• Wednesday, April 9 – The Senate Rules and Administration Committee will hold a hearing, “Election Administration: Making Voter Rolls More Complete and More Accurate,” at 10 a.m. in 301 Russell.
  • Thursday, April 3 – The Johns Hopkins University Paul H. Nitze School of Advanced International Studies will hold a discussion, “The Global Financial Crisis and its Long Aftermath,” at 4:30 p.m. at 1740 Massachusetts Ave. NW.
  • Friday, April 4 – The American Enterprise Institute for Public Policy Research will hold a discussion, “Major surgery needed: A call for structural reform of the U.S. corporate income tax,” at 9 a.m. at 1150 17th St. NW.
  • Thursday, April 3 – The Atlantic Council will hold a discussion, “Crisis in Ukraine: The Energy Factor,” at 5:45 p.m. at 1030 15th St. NW.
  • Monday, April 7 – The Bipartisan Policy Center’s Energy Project and the National Association of Regulatory Utility Commissioners will hold a workshop, “State, Regional and Company Approaches to Reduce Power Sector GHG (greenhouse gas) Emissions,” at 9 a.m. at 1000 H St. NW.
  • Thursday, April 3 – The Atlantic Council will hold a discussion, “Between East and West,” focusing on the crisis in Ukraine and Crimea, at 4 p.m. at 1030 15th St. NW.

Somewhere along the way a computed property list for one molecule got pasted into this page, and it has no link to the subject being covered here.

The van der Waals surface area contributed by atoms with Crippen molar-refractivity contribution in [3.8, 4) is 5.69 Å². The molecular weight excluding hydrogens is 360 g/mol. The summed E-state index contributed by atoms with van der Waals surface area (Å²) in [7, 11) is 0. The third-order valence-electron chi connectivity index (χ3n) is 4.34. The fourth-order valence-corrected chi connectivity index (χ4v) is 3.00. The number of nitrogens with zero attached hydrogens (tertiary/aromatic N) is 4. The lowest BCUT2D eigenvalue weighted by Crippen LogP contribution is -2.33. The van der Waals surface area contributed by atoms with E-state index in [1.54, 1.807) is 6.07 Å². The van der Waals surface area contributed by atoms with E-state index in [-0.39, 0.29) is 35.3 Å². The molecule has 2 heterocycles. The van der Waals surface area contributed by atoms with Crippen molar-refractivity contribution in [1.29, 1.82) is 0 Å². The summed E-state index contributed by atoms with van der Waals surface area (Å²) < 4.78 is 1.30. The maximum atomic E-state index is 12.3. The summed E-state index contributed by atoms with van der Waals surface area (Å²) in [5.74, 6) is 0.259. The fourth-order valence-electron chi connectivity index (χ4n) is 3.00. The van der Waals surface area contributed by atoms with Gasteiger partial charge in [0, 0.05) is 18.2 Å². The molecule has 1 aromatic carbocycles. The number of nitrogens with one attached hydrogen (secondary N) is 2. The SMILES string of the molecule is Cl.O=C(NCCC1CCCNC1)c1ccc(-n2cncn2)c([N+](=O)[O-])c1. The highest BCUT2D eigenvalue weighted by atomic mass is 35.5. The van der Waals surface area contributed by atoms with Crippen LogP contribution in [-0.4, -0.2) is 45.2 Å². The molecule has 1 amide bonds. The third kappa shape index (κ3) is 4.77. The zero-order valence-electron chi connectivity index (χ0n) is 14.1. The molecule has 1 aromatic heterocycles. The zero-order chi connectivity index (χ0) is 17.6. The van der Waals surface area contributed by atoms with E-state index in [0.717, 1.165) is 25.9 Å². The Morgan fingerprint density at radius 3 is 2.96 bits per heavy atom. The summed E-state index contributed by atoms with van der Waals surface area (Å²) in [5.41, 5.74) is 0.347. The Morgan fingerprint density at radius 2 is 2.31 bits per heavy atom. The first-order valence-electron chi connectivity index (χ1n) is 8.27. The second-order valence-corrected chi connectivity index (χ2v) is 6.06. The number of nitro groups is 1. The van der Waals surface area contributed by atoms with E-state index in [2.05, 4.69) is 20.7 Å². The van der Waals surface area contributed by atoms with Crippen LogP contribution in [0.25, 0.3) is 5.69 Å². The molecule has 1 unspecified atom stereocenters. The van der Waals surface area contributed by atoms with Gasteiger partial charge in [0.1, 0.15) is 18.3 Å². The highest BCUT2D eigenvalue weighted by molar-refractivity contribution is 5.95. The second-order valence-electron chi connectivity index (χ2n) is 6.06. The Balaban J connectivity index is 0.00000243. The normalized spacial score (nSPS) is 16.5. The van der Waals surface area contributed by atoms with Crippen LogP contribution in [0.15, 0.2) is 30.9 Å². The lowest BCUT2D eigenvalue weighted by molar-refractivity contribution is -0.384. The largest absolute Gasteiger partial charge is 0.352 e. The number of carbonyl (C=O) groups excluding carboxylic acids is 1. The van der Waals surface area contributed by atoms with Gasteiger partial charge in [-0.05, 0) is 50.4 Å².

• Thursday, April 3 – American University’s School of Public Affairs will hold a Janus Forum debate, “The NSA and Privacy,” at 8 p.m. at 4400 Massachusetts Ave. NW.
  • Tuesday, April 8 – The United States Institute of Peace and the S. Daniel Abraham Center for Middle East Peace will hold a discussion, “Mapping Israeli-Palestinian Peace: Architecture and Planning in Conflict Resolution,” at 9 a.m. at 2301 Constitution Ave. NW.
  • Friday, April 4 – The American Psychiatric Association will hold a discussion, “Integrated Primary and Mental Health Care: Reconnecting the Brain and the Body,” at 10 a.m. at 529 14th St. NW.
  • Thursday, April 3 – The New America Foundation will hold a book discussion on The Global War for Internet Governance at 4 p.m. at 1899 L St. NW.
  • Friday, April 4 – The Johns Hopkins University Paul H. Nitze School of Advanced International Studies will hold the 2014 SAIS Global Women in Leadership Conference, “Technology in Action: Changing the Way Women Live and Work,” at 8:15 a.m. at 1740 Massachusetts Ave. NW.
  • Friday, April 4 – The Hudson Institute’s Center for the Economics of the Internet will hold a discussion on the future of the Internet Corporation for Assigned Names and Numbers at 11 a.m. at 1015 15th St. NW.